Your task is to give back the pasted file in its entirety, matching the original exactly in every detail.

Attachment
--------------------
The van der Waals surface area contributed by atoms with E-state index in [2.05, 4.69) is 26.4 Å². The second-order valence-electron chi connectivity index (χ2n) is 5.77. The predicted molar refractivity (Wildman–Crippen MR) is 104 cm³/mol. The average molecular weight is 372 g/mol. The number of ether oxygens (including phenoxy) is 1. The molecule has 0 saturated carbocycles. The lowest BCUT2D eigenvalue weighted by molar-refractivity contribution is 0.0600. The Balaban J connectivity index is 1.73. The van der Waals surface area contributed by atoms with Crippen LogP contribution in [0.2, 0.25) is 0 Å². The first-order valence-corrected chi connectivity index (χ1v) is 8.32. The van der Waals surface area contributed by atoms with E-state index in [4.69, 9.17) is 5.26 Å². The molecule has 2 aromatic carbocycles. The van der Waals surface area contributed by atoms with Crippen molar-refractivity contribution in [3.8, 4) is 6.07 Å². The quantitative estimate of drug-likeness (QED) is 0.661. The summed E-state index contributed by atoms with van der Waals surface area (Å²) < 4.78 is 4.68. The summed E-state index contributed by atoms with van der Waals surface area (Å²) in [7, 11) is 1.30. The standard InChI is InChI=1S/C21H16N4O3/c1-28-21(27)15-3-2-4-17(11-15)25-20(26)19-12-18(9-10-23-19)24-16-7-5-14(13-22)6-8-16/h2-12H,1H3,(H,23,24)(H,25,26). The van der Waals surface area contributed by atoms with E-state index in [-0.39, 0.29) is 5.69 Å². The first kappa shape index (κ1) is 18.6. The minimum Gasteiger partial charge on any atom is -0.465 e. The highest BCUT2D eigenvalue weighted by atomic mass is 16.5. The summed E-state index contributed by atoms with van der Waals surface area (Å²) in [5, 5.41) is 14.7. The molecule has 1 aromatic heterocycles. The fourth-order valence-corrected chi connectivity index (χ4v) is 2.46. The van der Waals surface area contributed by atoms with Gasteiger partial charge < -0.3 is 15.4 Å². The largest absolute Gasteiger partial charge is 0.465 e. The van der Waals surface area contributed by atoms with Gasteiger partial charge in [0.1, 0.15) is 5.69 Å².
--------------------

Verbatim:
The van der Waals surface area contributed by atoms with E-state index in [2.05, 4.69) is 26.4 Å². The second-order valence-electron chi connectivity index (χ2n) is 5.77. The predicted molar refractivity (Wildman–Crippen MR) is 104 cm³/mol. The average molecular weight is 372 g/mol. The number of ether oxygens (including phenoxy) is 1. The molecule has 0 saturated carbocycles. The lowest BCUT2D eigenvalue weighted by molar-refractivity contribution is 0.0600. The Balaban J connectivity index is 1.73. The van der Waals surface area contributed by atoms with Crippen LogP contribution in [0.2, 0.25) is 0 Å². The first-order valence-corrected chi connectivity index (χ1v) is 8.32. The van der Waals surface area contributed by atoms with E-state index in [4.69, 9.17) is 5.26 Å². The molecule has 2 aromatic carbocycles. The van der Waals surface area contributed by atoms with Crippen molar-refractivity contribution in [3.8, 4) is 6.07 Å². The quantitative estimate of drug-likeness (QED) is 0.661. The summed E-state index contributed by atoms with van der Waals surface area (Å²) < 4.78 is 4.68. The summed E-state index contributed by atoms with van der Waals surface area (Å²) in [7, 11) is 1.30. The standard InChI is InChI=1S/C21H16N4O3/c1-28-21(27)15-3-2-4-17(11-15)25-20(26)19-12-18(9-10-23-19)24-16-7-5-14(13-22)6-8-16/h2-12H,1H3,(H,23,24)(H,25,26). The van der Waals surface area contributed by atoms with E-state index in [-0.39, 0.29) is 5.69 Å². The first kappa shape index (κ1) is 18.6. The minimum Gasteiger partial charge on any atom is -0.465 e. The highest BCUT2D eigenvalue weighted by atomic mass is 16.5. The summed E-state index contributed by atoms with van der Waals surface area (Å²) in [5, 5.41) is 14.7. The molecule has 1 aromatic heterocycles. The fourth-order valence-corrected chi connectivity index (χ4v) is 2.46. The van der Waals surface area contributed by atoms with Gasteiger partial charge < -0.3 is 15.4 Å². The largest absolute Gasteiger partial charge is 0.465 e. The van der Waals surface area contributed by atoms with Gasteiger partial charge in [0.1, 0.15) is 5.69 Å².